Child Care Tax Credit: Requirements, Limits and Benefits

0

Jhe child and dependent care credit may be available to you if you pay someone to care for your children or another family member while you are at work.

This credit can reduce your tax liability by hundreds or even thousands of dollars and “returns” to you a percentage of the money you spend on services.

What are the requirements?

You must have “earned income” or money obtained through employment to qualify (along with your spouse, if married). Investment earnings and other non-work related income are not taken into account.

To be able to work or look for work, you must have paid for care. Even if you don’t get paid for it, being a full-time student or a parent who can’t care for themselves counts as “work” for credit purposes.

You must file a joint tax return if you are married.

The person who provided the dependent’s name, address and tax identification number (TIN) must be disclosed. A Social Security Number (SSN) or Employer Identification Number (EIN) serves as a tax identification number. For the number, ask your healthcare professional.

What are the limits ?

As long as the person you paid was not one of the people listed below, you can claim back the money you spent on care.

Your partner (spouse)

You might not receive the credit, for example, if you paid your ex-spouse or ex-husband to care for the children you share together.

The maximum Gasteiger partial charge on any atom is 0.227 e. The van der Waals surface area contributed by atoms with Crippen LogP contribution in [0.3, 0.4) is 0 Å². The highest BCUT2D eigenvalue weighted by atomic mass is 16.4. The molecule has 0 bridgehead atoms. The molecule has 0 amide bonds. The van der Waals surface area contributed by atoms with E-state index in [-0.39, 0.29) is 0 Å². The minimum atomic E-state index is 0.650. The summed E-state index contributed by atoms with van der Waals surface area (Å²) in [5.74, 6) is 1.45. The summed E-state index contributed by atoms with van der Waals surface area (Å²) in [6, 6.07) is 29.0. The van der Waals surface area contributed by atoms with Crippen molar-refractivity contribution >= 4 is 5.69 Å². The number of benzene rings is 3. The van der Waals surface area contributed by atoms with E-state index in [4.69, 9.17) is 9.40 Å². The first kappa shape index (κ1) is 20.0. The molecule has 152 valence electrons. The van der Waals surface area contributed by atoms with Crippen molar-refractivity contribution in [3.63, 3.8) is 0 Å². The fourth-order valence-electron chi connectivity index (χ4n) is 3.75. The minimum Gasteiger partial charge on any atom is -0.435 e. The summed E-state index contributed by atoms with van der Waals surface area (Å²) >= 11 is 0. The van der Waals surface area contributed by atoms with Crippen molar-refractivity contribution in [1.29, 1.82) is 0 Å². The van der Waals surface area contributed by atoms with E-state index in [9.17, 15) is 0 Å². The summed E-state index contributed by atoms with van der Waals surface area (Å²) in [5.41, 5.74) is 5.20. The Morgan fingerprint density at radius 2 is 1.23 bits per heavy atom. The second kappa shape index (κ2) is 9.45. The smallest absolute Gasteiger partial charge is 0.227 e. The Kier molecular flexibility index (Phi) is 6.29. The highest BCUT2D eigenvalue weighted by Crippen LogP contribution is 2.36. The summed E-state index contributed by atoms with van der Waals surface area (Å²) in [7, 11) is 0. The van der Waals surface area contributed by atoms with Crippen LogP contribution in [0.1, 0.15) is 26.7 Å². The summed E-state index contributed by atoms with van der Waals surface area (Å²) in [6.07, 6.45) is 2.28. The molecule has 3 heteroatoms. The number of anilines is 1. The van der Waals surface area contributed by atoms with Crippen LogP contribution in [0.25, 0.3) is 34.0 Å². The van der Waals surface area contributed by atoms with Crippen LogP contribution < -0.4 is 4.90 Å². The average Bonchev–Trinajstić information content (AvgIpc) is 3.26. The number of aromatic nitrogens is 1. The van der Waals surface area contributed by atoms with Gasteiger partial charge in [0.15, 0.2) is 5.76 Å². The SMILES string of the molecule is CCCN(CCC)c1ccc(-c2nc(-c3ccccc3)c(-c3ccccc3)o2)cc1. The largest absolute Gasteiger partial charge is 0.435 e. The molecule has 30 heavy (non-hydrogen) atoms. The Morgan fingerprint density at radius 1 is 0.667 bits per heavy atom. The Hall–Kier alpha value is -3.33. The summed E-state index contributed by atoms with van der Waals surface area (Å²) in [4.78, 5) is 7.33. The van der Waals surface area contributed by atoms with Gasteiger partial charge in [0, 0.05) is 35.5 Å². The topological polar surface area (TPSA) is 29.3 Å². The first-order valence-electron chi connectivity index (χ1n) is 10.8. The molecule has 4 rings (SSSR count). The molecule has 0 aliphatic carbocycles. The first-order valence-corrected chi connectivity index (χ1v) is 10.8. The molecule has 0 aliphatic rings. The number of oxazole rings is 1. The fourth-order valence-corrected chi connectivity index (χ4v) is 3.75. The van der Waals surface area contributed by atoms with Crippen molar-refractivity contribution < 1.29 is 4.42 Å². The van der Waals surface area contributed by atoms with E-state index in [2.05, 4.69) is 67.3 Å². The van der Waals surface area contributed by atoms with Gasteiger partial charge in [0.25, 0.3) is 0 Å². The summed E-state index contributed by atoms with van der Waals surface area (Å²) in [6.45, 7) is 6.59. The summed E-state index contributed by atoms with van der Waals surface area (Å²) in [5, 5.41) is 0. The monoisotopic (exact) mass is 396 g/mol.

People listed as dependents on your tax return

Your own child, whether or not listed as a dependent on your tax return, must be under 18; for example, you cannot pay your 17 year old to look after his eight year old brother and then claim the credit.

What are the benefits?

To help workers with the cost of caring for a disabled child or dependent, the government offers the Child and Dependent Care Credit.

Credit has two main advantages:

Instead of a tax deduction, it is a tax credit. Simply put, a tax deduction reduces the amount of income subject to tax. Depending on your tax bracket, a $1,000 deduction, for example, might only reduce your tax payment by $150 or $200. However, a tax credit directly reduces your taxes, dollar for dollar. Your tax account is reduced by $1,000 thanks to a tax credit of $1,000.

Regardless of your income, you can apply for the credit. Many tax benefits have income restrictions that prevent those who earn more from using them. At higher income levels, the child care and dependent care credit decreases, but still exists.


Source link

Share.

Comments are closed.